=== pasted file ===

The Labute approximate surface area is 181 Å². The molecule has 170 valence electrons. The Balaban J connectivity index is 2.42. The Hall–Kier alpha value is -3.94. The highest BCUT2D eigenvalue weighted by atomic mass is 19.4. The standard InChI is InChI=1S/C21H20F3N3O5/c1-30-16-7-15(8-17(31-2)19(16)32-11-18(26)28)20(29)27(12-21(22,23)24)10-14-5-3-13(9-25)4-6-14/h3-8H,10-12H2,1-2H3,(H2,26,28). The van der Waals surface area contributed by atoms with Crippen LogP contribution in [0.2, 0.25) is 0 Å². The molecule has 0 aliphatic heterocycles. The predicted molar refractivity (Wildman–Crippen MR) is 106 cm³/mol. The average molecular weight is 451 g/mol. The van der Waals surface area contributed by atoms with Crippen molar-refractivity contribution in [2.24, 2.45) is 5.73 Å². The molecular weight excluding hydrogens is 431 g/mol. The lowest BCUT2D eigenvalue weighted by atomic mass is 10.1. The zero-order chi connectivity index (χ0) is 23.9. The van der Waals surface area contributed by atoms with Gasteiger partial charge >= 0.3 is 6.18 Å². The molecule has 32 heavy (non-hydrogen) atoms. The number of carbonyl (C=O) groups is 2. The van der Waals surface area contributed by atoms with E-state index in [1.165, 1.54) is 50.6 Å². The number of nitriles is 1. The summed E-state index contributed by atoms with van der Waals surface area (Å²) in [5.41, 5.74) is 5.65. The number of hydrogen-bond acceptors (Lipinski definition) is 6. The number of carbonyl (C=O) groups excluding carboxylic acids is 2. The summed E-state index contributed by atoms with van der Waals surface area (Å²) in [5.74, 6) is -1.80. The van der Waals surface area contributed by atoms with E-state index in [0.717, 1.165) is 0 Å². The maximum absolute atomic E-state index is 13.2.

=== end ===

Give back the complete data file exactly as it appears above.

The Labute approximate surface area is 181 Å². The molecule has 170 valence electrons. The Balaban J connectivity index is 2.42. The Hall–Kier alpha value is -3.94. The highest BCUT2D eigenvalue weighted by atomic mass is 19.4. The standard InChI is InChI=1S/C21H20F3N3O5/c1-30-16-7-15(8-17(31-2)19(16)32-11-18(26)28)20(29)27(12-21(22,23)24)10-14-5-3-13(9-25)4-6-14/h3-8H,10-12H2,1-2H3,(H2,26,28). The van der Waals surface area contributed by atoms with Crippen LogP contribution in [0.2, 0.25) is 0 Å². The molecule has 0 aliphatic heterocycles. The predicted molar refractivity (Wildman–Crippen MR) is 106 cm³/mol. The average molecular weight is 451 g/mol. The van der Waals surface area contributed by atoms with Crippen molar-refractivity contribution in [2.24, 2.45) is 5.73 Å². The molecular weight excluding hydrogens is 431 g/mol. The lowest BCUT2D eigenvalue weighted by atomic mass is 10.1. The zero-order chi connectivity index (χ0) is 23.9. The van der Waals surface area contributed by atoms with Gasteiger partial charge >= 0.3 is 6.18 Å². The molecule has 32 heavy (non-hydrogen) atoms. The number of carbonyl (C=O) groups is 2. The van der Waals surface area contributed by atoms with E-state index in [1.165, 1.54) is 50.6 Å². The number of nitriles is 1. The summed E-state index contributed by atoms with van der Waals surface area (Å²) in [5.41, 5.74) is 5.65. The number of hydrogen-bond acceptors (Lipinski definition) is 6. The number of carbonyl (C=O) groups excluding carboxylic acids is 2. The summed E-state index contributed by atoms with van der Waals surface area (Å²) in [5.74, 6) is -1.80. The van der Waals surface area contributed by atoms with E-state index in [0.717, 1.165) is 0 Å². The maximum absolute atomic E-state index is 13.2.